U.S. President Joe Biden said Thursday that hundreds of American firefighters and support personnel have been in Canada since May, and that he’d offered Canadian Prime Minister Justin Trudeau “any additional help Canada needs to rapidly accelerate the effort to put out these fires.” The two spoke Wednesday.
Wildfires aren't the only air-quality problems that beset major population centers around the globe.
In Beijing, for example, decades of sandstorms blowing in from the Mongolian plains have mixed with human-made pollution, sometimes making neighboring buildings invisible to one another. Commuters have even been spotted walking down streets wearing plastic bags over their heads to insulate against particulates.
Many African countries in and near the Sahara Desert, too, regularly grapple with bad air mainly because of sandstorms. Senegal, in particular, has endured years of unsafe levels of air pollution, which is causing asthma and other respiratory diseases, climate experts say.
Chemically, wildfire smoke can be more toxic than typical urban pollution, but with an asterisk: With smog, “the problem is you’re in it all the time,” says Jonathan Deason, an environmental and energy management professor George Washington University.
In New York City, Health Department spokesperson Pedro Frisneda said emergency rooms were seeing a “higher than usual” number of asthma-related visits from the blanket of smoke, estimating patients were in the “low hundreds.”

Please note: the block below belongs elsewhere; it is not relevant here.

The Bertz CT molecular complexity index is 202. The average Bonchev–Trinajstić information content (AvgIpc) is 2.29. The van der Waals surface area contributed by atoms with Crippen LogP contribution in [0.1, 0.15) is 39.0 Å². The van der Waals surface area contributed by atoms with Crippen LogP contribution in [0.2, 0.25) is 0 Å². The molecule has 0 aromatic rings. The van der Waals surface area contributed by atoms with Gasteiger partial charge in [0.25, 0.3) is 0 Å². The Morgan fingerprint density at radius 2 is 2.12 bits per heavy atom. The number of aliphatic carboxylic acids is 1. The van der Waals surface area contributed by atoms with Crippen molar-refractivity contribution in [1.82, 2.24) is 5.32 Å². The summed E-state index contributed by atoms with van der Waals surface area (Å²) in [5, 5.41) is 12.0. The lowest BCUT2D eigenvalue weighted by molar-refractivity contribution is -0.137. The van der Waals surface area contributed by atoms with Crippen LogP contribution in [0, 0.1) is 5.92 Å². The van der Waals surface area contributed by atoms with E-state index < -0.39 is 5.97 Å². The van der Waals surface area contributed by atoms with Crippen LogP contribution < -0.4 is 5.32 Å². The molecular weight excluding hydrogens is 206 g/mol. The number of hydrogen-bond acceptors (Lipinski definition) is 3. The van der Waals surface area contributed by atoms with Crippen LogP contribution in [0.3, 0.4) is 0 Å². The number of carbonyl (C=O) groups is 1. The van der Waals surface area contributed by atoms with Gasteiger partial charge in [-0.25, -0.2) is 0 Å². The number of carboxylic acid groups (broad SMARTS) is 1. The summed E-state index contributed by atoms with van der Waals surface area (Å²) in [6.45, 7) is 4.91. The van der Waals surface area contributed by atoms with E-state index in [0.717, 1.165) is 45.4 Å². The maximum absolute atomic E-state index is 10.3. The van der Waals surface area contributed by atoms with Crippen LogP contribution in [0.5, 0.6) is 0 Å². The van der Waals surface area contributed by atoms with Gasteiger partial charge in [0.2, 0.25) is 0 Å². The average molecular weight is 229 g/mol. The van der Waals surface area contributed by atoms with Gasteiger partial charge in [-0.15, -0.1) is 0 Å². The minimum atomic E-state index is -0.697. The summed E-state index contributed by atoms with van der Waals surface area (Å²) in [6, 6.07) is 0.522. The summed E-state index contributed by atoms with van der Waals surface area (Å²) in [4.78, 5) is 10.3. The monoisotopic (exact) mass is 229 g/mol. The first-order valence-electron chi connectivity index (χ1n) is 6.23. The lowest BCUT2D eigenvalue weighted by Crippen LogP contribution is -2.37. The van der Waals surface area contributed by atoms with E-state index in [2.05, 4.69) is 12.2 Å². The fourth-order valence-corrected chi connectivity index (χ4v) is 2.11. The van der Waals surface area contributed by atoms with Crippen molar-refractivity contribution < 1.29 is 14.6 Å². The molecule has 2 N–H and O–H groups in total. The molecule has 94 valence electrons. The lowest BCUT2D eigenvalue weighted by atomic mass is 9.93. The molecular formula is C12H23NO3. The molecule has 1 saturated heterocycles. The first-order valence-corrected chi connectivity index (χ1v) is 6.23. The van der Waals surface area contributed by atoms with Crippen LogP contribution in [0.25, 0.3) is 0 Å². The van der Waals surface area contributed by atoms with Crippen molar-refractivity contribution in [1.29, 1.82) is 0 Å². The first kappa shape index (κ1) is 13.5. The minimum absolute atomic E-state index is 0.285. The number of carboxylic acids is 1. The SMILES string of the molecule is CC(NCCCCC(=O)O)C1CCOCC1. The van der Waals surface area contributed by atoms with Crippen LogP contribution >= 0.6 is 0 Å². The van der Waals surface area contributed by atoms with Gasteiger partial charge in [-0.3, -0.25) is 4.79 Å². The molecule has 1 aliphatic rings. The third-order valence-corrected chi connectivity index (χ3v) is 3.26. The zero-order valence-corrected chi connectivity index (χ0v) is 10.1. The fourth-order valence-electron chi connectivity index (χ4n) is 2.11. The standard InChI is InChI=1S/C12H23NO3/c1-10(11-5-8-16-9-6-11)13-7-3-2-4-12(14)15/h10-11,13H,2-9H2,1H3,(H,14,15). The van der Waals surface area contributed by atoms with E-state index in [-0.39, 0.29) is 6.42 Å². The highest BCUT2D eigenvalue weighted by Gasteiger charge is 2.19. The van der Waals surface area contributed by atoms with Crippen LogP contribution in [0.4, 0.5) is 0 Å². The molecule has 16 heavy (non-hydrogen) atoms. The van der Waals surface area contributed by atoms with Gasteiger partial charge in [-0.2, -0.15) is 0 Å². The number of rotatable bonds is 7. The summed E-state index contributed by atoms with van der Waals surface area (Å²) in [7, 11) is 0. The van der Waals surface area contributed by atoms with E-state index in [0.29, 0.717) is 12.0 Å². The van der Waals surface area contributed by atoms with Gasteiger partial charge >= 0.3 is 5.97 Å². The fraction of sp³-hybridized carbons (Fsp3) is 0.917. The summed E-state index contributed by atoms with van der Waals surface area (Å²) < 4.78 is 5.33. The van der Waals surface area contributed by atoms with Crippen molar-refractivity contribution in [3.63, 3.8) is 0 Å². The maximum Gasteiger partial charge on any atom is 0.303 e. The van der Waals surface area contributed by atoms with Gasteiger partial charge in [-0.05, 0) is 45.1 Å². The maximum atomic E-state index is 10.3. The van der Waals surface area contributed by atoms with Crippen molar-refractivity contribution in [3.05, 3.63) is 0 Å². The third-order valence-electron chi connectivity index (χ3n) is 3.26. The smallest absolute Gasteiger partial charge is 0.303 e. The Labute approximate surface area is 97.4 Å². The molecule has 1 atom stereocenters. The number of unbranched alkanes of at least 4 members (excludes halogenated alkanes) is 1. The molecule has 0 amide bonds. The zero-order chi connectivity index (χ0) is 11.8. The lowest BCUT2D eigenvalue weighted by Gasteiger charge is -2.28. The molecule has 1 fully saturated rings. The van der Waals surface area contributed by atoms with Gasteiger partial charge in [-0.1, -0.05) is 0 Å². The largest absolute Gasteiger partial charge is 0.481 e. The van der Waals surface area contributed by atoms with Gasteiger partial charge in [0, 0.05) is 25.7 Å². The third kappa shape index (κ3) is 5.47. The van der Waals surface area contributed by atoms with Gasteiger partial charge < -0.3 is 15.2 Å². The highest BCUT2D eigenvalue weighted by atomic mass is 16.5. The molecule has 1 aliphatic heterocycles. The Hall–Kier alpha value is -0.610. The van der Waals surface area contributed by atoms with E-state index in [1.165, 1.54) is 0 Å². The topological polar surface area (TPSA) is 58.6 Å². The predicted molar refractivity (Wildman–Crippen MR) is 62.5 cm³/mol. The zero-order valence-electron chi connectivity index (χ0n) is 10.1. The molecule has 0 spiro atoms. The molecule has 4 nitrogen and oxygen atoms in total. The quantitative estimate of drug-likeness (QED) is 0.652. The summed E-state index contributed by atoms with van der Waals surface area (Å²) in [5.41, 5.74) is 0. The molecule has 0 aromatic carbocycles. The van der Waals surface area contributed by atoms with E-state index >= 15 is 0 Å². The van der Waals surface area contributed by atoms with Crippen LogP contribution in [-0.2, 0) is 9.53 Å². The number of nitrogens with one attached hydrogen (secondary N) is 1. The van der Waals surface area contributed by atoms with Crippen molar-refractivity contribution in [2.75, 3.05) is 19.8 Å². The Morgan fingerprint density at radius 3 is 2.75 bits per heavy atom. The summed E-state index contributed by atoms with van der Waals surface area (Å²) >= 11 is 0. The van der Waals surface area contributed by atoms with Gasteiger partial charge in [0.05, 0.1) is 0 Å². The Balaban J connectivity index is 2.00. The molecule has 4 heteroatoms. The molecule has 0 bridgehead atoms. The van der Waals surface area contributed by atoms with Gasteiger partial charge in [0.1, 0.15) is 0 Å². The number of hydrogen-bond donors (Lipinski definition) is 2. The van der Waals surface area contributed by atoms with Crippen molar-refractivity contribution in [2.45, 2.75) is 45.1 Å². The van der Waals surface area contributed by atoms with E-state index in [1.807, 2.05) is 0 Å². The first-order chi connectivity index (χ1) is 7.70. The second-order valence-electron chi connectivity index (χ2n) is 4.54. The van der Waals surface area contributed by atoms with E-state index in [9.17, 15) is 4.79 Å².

The city public school system — the nation’s largest — said Friday’s classes would be conducted remotely, a decision that mostly affected high schoolers because most other pupils already had a scheduled day off. Motorists even got a break Thursday and Friday from having to move their cars for street cleaning.
In Washington, a big Pride Month celebration on the White House’s South Lawn was moved from Thursday to Saturday, and a Washington Nationals-Arizona Diamondbacks game was postponed. Local officials closed public parks and suspended some road work.
Philadelphia ended trash collection ended early, for the sake of sanitation employees. Bridgeport, Connecticut’s largest city, opened spaces usually used as hot-weather cooling centers so that residents could escape the unhealthy air.
A Chris Stapleton concert at a Syracuse amphitheater was pushed back, fireworks were canceled at Niagara Falls and racing was canceled at New York’s Belmont Park two days before the famed Belmont Stakes. It wasn’t yet clear whether the Triple Crown race itself might be affected; Gov. Kathy Hochul said that would depend on the air quality at the track Saturday.
And in central Pennsylvania, Country Meadows Retirement Communities temporarily closed walking areas and outdoor courtyards designated for residents in secured memory support units — “they may or may not recognize when they experience respiratory distress,” explained company spokesperson Kelly Kuntz. All 2,300 residents of its 10 facilities were asked to cancel outdoor trips and strenuous outdoor activities.
“Bocce is huge,” Kuntz said. “No bocce ball until this is done.”
Gillies reported from Toronto. Associated Press journalists Michael Hill in Albany, New York; Ashraf Khalil and Seung Min Kim in Washington; Gene Johnson in Seattle; Sam Mednick in Dakar, Senegal; Olga R. Rodriguez in San Francisco; Mark Scolforo in Harrisburg, Pennsylvania; Ted Anthony in New York; and Shelley Adler in Fairfax, Virginia, contributed to this report.